By the time the show finished for me, I realized I had not spent enough time on the show floor. That was compensated by two excellent customer meetings – one PostNL, the other Doehler.

The two could not be more different. PostNL is responding to market changes to becoming a network company that’s cloud first and API driven. The second is transitioning to cloud services as a way of helping innovate new products. Each customer is a long-term customer with SAP and is not going away anytime soon. Each story was compelling on its own terms.

Community alive

My discussions with DJ Adams and Craig Cmehil reflected a degree of enthusiasm seen by Reed in Las Vegas and which seemed to have amplified in the in-between period. Conversations I had with folks like Thomas Jung, Rich Heilman, Chris Paine, Gregor Wolf and many other mentors at the SAP Mentor evening confirmed a level of excitement around ABAP in the cloud and the potential for innovation that has been kind of missing for me in the past. My conversation with Dick Hirsch as we wrapped up the show was one of the most positive and future hopeful in quite a while.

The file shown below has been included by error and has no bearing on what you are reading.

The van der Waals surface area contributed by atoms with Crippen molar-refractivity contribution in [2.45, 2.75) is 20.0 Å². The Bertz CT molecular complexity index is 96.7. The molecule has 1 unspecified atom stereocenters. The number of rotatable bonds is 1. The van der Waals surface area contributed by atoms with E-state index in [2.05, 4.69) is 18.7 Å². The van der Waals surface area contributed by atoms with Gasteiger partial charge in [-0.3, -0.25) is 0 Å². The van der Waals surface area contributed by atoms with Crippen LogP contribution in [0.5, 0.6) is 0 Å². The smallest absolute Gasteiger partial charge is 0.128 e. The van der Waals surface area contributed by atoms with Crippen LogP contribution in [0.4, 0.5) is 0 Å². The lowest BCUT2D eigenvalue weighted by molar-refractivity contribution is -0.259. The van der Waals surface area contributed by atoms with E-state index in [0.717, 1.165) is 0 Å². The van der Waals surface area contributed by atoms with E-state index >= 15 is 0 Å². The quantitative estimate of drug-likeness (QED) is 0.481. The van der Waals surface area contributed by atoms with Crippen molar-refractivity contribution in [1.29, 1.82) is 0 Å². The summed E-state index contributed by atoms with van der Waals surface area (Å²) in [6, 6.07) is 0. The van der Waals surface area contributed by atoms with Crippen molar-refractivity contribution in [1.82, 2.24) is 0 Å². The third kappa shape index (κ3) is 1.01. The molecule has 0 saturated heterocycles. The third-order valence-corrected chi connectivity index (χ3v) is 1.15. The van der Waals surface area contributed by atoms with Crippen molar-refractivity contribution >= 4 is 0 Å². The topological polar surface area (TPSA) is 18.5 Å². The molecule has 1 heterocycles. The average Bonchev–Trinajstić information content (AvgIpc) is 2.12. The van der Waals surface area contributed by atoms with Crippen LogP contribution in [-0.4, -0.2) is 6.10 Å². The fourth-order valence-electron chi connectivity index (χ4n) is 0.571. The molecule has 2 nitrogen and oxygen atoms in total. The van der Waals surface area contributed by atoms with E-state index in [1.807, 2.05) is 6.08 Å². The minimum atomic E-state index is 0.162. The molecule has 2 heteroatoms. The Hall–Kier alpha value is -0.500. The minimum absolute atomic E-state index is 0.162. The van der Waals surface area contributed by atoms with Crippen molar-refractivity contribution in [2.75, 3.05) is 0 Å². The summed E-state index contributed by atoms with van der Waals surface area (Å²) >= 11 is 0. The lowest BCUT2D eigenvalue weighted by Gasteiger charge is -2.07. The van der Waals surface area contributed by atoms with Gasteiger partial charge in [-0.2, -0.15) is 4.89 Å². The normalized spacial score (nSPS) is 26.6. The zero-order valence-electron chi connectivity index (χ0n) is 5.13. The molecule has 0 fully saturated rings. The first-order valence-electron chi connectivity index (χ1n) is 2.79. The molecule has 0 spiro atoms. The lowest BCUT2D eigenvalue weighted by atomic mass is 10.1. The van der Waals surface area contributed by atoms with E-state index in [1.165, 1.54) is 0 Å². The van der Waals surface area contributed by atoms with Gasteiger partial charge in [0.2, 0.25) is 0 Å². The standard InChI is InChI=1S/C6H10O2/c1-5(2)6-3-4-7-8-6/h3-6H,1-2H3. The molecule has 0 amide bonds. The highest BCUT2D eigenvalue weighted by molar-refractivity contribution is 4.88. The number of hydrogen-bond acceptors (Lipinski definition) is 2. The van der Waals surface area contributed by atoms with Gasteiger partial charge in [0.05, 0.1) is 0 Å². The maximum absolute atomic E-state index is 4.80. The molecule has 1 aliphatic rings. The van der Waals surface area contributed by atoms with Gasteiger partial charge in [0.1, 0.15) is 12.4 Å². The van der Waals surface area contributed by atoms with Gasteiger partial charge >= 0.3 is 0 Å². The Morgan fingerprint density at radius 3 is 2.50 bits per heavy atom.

But that’s still not enough.

I am convinced that the world of the developer has sharply shifted and SAP developers are tantalizingly close to being able to make the shift. Here’s an example.

I spoke with Matthias Steiner about the need for business conversations and explained to me how he is being drawn into more CIO type discussions. That means he’s having to learn a whole new language, a whole new way of communicating with the business which takes him out of his comfort zone but is exciting and challenging. It’s not something that comes easy to developers and especially those who routinely speak SAPenese. I admire his courage. But it will take a lot more.

Three steps to heaven

Here’s where I think this goes and yes, I am liberally stealing from others but hopefully in a manner that is useful:

  1. Today, developers are still developers and will remain that way. Code doesn’t (yet) write itself and customers will still want their wee customizations for those things that differentiate them as business entities.
  2. The next step though is very much where Matthias is today. These are folk who are on a mission of discovery to determine the needs, wants and desired outcomes of the business that they can play back to the business in terms they can understand.